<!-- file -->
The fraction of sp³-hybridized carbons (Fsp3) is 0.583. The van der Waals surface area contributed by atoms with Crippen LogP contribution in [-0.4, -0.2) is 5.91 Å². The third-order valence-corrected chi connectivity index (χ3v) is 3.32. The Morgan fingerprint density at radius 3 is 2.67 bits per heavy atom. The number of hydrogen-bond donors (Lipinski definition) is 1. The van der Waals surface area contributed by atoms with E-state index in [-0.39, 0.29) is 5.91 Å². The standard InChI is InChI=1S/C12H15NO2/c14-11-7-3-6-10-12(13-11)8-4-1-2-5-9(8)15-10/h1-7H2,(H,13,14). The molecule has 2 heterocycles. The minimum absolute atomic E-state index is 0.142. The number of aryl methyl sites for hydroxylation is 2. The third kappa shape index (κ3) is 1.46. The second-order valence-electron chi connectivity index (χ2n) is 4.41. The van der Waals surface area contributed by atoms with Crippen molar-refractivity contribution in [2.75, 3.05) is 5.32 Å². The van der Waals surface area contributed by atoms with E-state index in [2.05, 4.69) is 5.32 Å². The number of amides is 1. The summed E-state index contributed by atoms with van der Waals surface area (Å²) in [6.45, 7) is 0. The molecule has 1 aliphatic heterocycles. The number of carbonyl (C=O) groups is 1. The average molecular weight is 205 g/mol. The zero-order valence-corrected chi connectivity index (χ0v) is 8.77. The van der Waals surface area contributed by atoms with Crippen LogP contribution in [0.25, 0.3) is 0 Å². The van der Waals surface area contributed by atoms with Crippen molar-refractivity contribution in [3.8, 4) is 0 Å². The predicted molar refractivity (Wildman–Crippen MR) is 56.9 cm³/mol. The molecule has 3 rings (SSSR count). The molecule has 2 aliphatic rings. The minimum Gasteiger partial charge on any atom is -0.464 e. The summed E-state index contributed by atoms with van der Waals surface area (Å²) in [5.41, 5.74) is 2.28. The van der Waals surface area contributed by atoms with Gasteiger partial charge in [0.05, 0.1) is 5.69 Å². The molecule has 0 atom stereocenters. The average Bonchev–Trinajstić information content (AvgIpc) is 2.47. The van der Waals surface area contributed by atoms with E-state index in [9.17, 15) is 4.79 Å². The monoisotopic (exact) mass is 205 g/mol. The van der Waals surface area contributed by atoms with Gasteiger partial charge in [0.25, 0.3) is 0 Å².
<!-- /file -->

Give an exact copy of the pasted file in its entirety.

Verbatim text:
The fraction of sp³-hybridized carbons (Fsp3) is 0.583. The van der Waals surface area contributed by atoms with Crippen LogP contribution in [-0.4, -0.2) is 5.91 Å². The third-order valence-corrected chi connectivity index (χ3v) is 3.32. The Morgan fingerprint density at radius 3 is 2.67 bits per heavy atom. The number of hydrogen-bond donors (Lipinski definition) is 1. The van der Waals surface area contributed by atoms with E-state index in [-0.39, 0.29) is 5.91 Å². The standard InChI is InChI=1S/C12H15NO2/c14-11-7-3-6-10-12(13-11)8-4-1-2-5-9(8)15-10/h1-7H2,(H,13,14). The molecule has 2 heterocycles. The minimum absolute atomic E-state index is 0.142. The number of aryl methyl sites for hydroxylation is 2. The third kappa shape index (κ3) is 1.46. The second-order valence-electron chi connectivity index (χ2n) is 4.41. The van der Waals surface area contributed by atoms with Crippen molar-refractivity contribution in [2.75, 3.05) is 5.32 Å². The van der Waals surface area contributed by atoms with E-state index in [2.05, 4.69) is 5.32 Å². The number of amides is 1. The summed E-state index contributed by atoms with van der Waals surface area (Å²) in [6.45, 7) is 0. The molecule has 1 aliphatic heterocycles. The number of carbonyl (C=O) groups is 1. The average molecular weight is 205 g/mol. The zero-order valence-corrected chi connectivity index (χ0v) is 8.77. The van der Waals surface area contributed by atoms with Crippen LogP contribution in [0.25, 0.3) is 0 Å². The van der Waals surface area contributed by atoms with Crippen molar-refractivity contribution in [3.8, 4) is 0 Å². The predicted molar refractivity (Wildman–Crippen MR) is 56.9 cm³/mol. The molecule has 3 rings (SSSR count). The molecule has 2 aliphatic rings. The minimum Gasteiger partial charge on any atom is -0.464 e. The summed E-state index contributed by atoms with van der Waals surface area (Å²) in [5.41, 5.74) is 2.28. The van der Waals surface area contributed by atoms with Gasteiger partial charge in [0.05, 0.1) is 5.69 Å². The molecule has 0 atom stereocenters. The average Bonchev–Trinajstić information content (AvgIpc) is 2.47. The van der Waals surface area contributed by atoms with E-state index in [9.17, 15) is 4.79 Å². The monoisotopic (exact) mass is 205 g/mol. The van der Waals surface area contributed by atoms with Gasteiger partial charge in [0.25, 0.3) is 0 Å².